Idol Mahjong Final Romance 2

Neo Geo CD
Video System / SNK


I’ve mentioned this in reviews past, but collecting every single release for any given console can be one of the most interesting and rewarding experiences that the hobby of enthusing in video games can present – especially when the console you’re collecting for wasn’t necessarily as tremendously popular as something like the seemingly insurmountable PlayStation 2. Little surprises abound, you never know when you might stumble upon a hidden gem that, up until that moment, you’d never even heard of. Additionally, the collecting journey can become ever more intriguing when rumination is given to the fact that some, if not most, of the console’s games never made it out of Japan. Sure, there are some big Neo Geo CD titles that didn’t reach Stateside such as Ironclad and Samurai Shodown RPG, but what about those few games that never received much fanfare? The games that slipped through the cracks of time, only to (potentially) be discovered years later, when their merit and unique attributes could truly shine, albeit a little behind schedule. The Neo Geo CD’s niche library is not unlike those of the Sega Saturn or the TurboGrafx-16 in that there exists a plethora of nearly unheard of games just begging to be dusted off and given a good spin. That being said, releases that almost solely revolve around competing with tiles in rounds of mahjong aren’t usually at the top of my eBay wish list. However, that old partiality of mine changed when I came across Idol Mahjong Final Romance 2, a hilarious adventure in strip-mahjong developed by the team behind the Aero Fighters series, Video System.

Released for the Neo Geo CD in 1995 (along with a port for the Sega Saturn, and interestingly enough, the 3DO, a year later), Idol Mahjong Final Romance 2 is the sequel to Video System’s first game in the series that, to my knowledge, remains an arcade exclusive. Of the three mahjong games that released for the Neo Geo CD, Final Romance 2 looks to be one of the more compelling. Whether you like the anime art style utilized in the game, or you’re just a horn dog that wants to see unclad chicks in a 24-bit format, this game surprised me by just how much fun I had with it. Now, I should confess that I have next to no idea how to play mahjong, so I usually ask my wife if she’d like to play a few rounds while I sit back and watch. This always turns out to be a really fun time as some of the circumstances she comes across while playing are well worth the time it takes to sit through a match. 

Admittedly, there isn’t a whole lot of depth to Final Romance 2. You’re tasked with facing off against several rounds of beautiful women, all in farcical attempts to strip ‘em down to their undies upon winning each game. This is actually a lot more fun than it sounds as most of the dialogue is executed in that oh-so-nineties anime approach that usually has my sides splitting. Forget Donkey Kong Country 2, real gamers in 1995 knew that naked mahjong was what was really happening. Not to make fun of the game’s discourse, but that type of risqué anime is so funny in its own special way that I’m probably a fan of it for all the wrong reasons.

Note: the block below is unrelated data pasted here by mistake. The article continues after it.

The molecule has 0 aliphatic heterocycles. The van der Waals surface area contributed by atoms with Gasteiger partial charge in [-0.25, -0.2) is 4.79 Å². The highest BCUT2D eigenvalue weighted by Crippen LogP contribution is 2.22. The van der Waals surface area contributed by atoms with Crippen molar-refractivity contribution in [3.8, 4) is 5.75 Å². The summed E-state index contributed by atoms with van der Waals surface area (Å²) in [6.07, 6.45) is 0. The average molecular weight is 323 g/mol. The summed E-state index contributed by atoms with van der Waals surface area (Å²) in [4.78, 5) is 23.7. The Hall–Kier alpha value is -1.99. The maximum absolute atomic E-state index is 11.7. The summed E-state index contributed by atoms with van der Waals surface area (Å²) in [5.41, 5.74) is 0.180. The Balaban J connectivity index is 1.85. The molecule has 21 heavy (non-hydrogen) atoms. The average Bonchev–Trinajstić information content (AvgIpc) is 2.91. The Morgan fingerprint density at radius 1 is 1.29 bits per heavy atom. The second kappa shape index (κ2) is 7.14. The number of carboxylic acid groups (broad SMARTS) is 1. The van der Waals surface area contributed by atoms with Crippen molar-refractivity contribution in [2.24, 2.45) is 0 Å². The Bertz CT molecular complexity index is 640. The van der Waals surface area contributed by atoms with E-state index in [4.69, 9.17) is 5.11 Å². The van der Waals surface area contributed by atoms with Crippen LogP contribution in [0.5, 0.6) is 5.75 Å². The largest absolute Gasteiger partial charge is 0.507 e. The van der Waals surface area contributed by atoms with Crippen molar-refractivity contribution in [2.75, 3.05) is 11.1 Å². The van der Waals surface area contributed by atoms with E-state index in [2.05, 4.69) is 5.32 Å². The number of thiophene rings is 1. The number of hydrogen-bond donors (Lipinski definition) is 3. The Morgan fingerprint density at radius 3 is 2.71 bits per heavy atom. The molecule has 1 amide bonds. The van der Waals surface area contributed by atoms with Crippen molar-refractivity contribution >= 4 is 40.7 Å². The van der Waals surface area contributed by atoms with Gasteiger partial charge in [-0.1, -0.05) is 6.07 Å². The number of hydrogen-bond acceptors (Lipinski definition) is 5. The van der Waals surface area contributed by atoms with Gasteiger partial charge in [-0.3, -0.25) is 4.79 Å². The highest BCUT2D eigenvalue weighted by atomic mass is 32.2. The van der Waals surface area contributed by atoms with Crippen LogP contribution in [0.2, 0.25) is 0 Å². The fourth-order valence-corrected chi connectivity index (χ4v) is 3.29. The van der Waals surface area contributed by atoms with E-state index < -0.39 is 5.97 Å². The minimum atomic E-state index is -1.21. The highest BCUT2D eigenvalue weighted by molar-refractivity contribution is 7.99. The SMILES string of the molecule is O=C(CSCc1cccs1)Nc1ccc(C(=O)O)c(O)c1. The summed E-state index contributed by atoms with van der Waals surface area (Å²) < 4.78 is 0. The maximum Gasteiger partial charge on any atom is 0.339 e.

As expected from a game operating on Neo Geo hardware, Final Romance 2 looks and sounds really good, especially when you take into consideration the year it was released. With radiant colours and snappy tunes to keep the flow of matches going, the game definitely has its charms. Keep in mind that this was a mahjong game intended for the arcade, so it does operate at a slightly faster pace than would be expected from a traditional round of mahjong. I still think the idea of having mahjong games released in arcade formats is really interesting. Certainly not what I’d expect to find in the lobby of a movie theater. 

There exist up to nine opponents for you to face in the game, each more skilled than the last. Beat a girl once and she’ll tease the player by removing a garment of her clothing while posing in an alluring position. Something similar occurs upon beating a girl two rounds in a row, whereas if you beat her three times, she’ll almost completely disrobe, bowing down to the brawn that is your mahjong mastery. 

One of the more waggish details of Final Romance 2 is that it actually showcases each of your opponent’s dimensions on some of the game’s demo screens. Such measurements are also featured (in great depth) within the manual. I find extra details like this to be pretty charming in that the inclusion of them clearly shows how much effort and enthusiasm went into the game. The developers really wanted to leave next to nothing to the imagination here, and in all honesty, I think that’s awesome. When it comes to releasing a well-rounded video game – the more details, the better. To some, a game like this may come off as inappropriate with its overly suggestive themes, but for the suitable audience, it’s a harmless distraction that has supplied me with plenty of laughs and a greater insight into the game of mahjong. 

Idol Mahjong Final Romance 2 may not be everyone’s first gambit when it comes to hunting down exclusives for the Neo Geo CD, but I encourage you to give it a shot. For what it’s worth, it actually has a lot more to offer than just righteous babes by way of impressive graphics. With a fun little soundtrack and some really humorous dialogue, it’s an excellent way to play the game of mahjong. 

Original article